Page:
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U.S.: Expanding Influence in Ukraine, Georgia

4 MINS READOct 9, 2009 | 19:30 GMT
Chung Sung-Jun/Getty Images
Summary
The United States is contemplating adding Ukraine to its ballistic missile defense (BMD) plans, U.S. Assistant Secretary of Defense Alexander Vershbow said Oct. 9. But STRATFOR sources in Moscow said including Ukraine in its BMD plans is not the only move the United States is considering in the country. Vershbow's statement surprised the Russians, and the United States will be working quickly to assert its influence in the former Soviet republics.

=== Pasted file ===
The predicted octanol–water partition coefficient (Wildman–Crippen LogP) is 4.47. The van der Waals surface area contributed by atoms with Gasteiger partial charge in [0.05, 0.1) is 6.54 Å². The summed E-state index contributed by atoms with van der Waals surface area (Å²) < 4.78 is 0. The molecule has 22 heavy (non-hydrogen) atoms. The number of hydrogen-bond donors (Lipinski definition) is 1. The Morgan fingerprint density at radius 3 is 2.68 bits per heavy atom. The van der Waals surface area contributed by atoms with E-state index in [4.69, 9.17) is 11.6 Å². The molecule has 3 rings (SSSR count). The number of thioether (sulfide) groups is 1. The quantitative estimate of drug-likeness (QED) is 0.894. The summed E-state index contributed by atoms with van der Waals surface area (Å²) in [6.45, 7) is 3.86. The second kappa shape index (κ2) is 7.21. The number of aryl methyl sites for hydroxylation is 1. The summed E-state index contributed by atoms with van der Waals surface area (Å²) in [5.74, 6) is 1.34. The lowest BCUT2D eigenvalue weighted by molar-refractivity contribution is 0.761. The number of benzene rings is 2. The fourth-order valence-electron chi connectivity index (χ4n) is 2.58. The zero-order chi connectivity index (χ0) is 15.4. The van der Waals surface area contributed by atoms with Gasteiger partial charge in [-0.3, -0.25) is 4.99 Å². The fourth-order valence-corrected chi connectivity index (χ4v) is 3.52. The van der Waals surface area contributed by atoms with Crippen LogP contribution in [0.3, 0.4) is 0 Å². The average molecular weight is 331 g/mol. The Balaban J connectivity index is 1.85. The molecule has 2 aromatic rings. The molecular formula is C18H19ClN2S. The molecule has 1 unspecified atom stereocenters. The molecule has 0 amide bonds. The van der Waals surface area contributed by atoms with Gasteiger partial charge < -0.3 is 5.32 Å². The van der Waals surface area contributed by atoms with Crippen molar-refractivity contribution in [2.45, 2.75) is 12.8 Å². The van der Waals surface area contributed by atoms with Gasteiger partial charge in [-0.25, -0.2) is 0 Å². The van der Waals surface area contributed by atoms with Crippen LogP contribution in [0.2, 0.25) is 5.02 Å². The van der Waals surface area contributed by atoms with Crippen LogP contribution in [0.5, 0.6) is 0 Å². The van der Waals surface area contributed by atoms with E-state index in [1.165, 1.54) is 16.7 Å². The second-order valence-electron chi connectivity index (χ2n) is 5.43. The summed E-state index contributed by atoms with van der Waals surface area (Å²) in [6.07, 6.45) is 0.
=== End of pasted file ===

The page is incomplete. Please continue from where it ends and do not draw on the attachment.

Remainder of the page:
U.S. Assistant Secretary of Defense Alexander Vershbow said Oct. 9 that the United States is considering adding Ukraine to its ballistic missile defense (BMD) network. The statement caught the Russians off guard, prompting an immediate response from Russian Foreign Minister Sergei Lavrov that the move was "unexpected" and further clarification was needed. But according to STRATFOR sources in Moscow, this is not the only move the United States is planning or considering in Ukraine. Over the next three months, Vershbow will be dispatched to Ukraine and Georgia for a series of visits designed to increase and facilitate U.S. presence in these countries. Indeed, Vershbow — who is widely regarded as an important figure in the U.S. defense establishment and as a former ambassador to Russia is well versed on matters pertaining to the two former Soviet republics — will be concentrating exclusively on Ukraine and Georgia as the end of the year approaches. This is significant in that these are the two countries in Russia's near abroad that Moscow has deemed most crucial in re-establishing its influence, and ones that the Kremlin believed it had locked up. In Georgia, Vershbow will be overseeing coordination of an expansion of U.S. training to the country's troops. And unlike in the past, when such training was small-scale and mostly defensive in nature and mainly meant to train troops headed to Afghanistan and Iraq, this renewed focus will be greater in scope of personnel and resources and will likely include offensive training as well. In Ukraine, apart from the decision already announced of BMD expansion into the country, it is rumored that the United States could encourage the resumption of weapons transfers into Georgia, a very sensitive issue given accusations by Moscow of such transfers during the August 2008 Russo-Georgian war. It is clear that Russia would deem such moves as bold threats. But given that Ukraine has largely reversed its Western leanings that reached their climax during the Orange Revolution, most camps within Ukraine also would not push for such provocative moves supported by the United States. Ukraine's foreign minister immediately spoke out against the BMD development as illegitimate and “unconstitutional.” However, there is one camp — or rather one person — who would support such moves: Ukraine's pro-Western president, Viktor Yushchenko. And that is precisely who Vershbow reportedly will be going to sell these plans. Yushchenko is hardly a popular figure in his country, with public approval ratings as low as 3 percent, and he is largely unloved by his own (fractured) political party as well. The country's leading political figures — Yulia Timoshenko and Viktor Yanukovich — as well as the parliament and Cabinet constantly speak against him and block almost any legislation supported by him. But that still does not take away from the fact that Yushchenko is still president, and that the commander-in-chief still maintains control of three key establishments in Ukraine: the intelligence service (SBU), the military-industrial complex, and the military itself. No matter how unpopular, Yushchenko still calls the shots in these areas, and these are the critical areas that Vershbow plans on addressing. But as in most geopolitical matters, timing is essential. It is all but assured that come January, when Ukraine holds presidential elections, Yushchenko will be swept from power by a more pro-Russian candidate — hence losing his powers to control these key ministries. That means any cooperation between the United States and Ukraine must occur in the next three months before the next government, coerced by Moscow, is likely to reverse actions taken. And considering the escalating crisis brewing over Iran, one in which the Russians have enormous strategic leverage, the United States knows it must make moves — bold moves — soon if it wants to get Russia to consider its interests seriously. And there is no clearer way for the United States to play its hand with Moscow than sending a key defense figure to Ukraine and Georgia to coordinate and execute such moves.

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